It probably won't hold up the sale to Sam Zell, but three unidentified hedge funds that own 55 percent of a Tribune bond issue are making waves. Well, let's be precise: They're after a quick $400 million. There's no real reason why the funds are entitled to all that money, other than that their people were smart enough to send default notices to Tribune, saying that Zell's plans to sell the Cubs would violate the terms under which the company's debt was sold. So they want to be repaid immediately.
We're talking serious fine print here - as explained by Bloomberg News, Section 10.05 of the bond indenture allows Tribune (the LAT parent) to discontinue or dispose of operations if the sale is "desirable'' for the company and "not disadvantageous'' to bondholders. Getting rid of the Cubs might not be considered "desirable" or "not disadvantageous." The funds also challenge last year's sale of three Tribune TV stations and Zell's plan to increase its debt load. Of course it's a shakedown (I love having this right after ther "Sopranos" post), but they do have a point about higher debt loads adding risk in the event that Tribune goes kablooey. Tribune says the funds don't have the authority to make a default claim.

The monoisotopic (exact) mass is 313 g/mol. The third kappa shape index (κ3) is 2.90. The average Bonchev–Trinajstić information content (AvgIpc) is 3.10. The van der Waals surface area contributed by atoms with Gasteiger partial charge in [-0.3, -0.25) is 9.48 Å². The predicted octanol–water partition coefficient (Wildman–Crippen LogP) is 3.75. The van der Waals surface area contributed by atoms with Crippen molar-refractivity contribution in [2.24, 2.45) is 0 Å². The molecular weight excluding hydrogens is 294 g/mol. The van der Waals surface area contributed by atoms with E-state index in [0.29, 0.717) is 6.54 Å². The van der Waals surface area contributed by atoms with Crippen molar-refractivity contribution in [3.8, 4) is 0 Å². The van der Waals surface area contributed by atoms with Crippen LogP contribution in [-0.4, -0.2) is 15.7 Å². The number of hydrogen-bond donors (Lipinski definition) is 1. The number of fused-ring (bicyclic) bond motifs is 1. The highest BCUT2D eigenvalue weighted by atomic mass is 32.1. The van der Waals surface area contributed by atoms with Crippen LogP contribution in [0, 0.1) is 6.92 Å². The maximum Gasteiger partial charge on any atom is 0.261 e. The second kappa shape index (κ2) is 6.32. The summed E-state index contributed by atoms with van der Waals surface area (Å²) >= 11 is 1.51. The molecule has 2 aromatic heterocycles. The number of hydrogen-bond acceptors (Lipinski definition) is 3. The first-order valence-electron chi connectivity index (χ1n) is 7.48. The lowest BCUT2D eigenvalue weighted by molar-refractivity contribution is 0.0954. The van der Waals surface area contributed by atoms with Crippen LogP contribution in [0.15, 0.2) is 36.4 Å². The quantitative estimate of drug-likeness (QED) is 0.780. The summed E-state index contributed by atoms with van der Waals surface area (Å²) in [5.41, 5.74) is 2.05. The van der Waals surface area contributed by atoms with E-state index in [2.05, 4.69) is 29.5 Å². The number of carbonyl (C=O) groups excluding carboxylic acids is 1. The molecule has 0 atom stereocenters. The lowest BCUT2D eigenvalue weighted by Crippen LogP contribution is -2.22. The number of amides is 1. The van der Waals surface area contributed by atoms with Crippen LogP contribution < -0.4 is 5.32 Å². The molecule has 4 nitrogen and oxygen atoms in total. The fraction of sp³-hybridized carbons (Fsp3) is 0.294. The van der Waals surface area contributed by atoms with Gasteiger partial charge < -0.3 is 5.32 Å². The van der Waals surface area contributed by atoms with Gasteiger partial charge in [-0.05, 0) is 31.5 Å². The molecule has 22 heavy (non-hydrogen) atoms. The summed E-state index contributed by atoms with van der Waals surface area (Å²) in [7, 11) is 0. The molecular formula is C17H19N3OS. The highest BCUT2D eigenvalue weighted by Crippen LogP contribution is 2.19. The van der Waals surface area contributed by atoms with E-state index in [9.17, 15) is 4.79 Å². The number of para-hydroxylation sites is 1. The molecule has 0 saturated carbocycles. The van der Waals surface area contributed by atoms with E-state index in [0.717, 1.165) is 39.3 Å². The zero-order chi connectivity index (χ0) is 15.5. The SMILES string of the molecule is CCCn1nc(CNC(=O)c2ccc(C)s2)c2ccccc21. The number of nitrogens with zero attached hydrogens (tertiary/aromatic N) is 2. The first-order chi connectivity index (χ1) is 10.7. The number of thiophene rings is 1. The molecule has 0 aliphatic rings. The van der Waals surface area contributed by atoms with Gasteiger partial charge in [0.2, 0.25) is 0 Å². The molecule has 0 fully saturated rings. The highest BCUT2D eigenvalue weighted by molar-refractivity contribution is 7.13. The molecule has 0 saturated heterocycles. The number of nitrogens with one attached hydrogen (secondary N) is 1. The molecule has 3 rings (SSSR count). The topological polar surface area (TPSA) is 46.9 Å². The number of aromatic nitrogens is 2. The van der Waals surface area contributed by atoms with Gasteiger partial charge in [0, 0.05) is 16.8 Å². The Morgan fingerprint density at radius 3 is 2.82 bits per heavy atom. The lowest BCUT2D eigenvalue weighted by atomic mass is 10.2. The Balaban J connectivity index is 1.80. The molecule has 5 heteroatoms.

"If you're a hedge fund, that's how you create value, buying up a large position and then using it to swing your weight,'' said Eric Tutterow, a managing director at Fitch Ratings in Chicago. They'll do what they have to do to squeeze additional value out of the situation.''
It's a tactic bondholders have successfully used before. Blackstone Group LP paid $953 million to redeem debt earlier this year, $127 million more than it first offered, after getting attacked by investors in the $20 billion leveraged buyout of Equity Office Properties Trust. American International Group Inc. is leading an effort to squeeze Tyco International Ltd. for an additional $95 million before approving its breakup plan.
"The normal routine is they negotiate and come to an agreement on the value of their claim and settle for something in the middle,'' said Fitch's Tutterow. "It generally doesn't hold up a transaction.''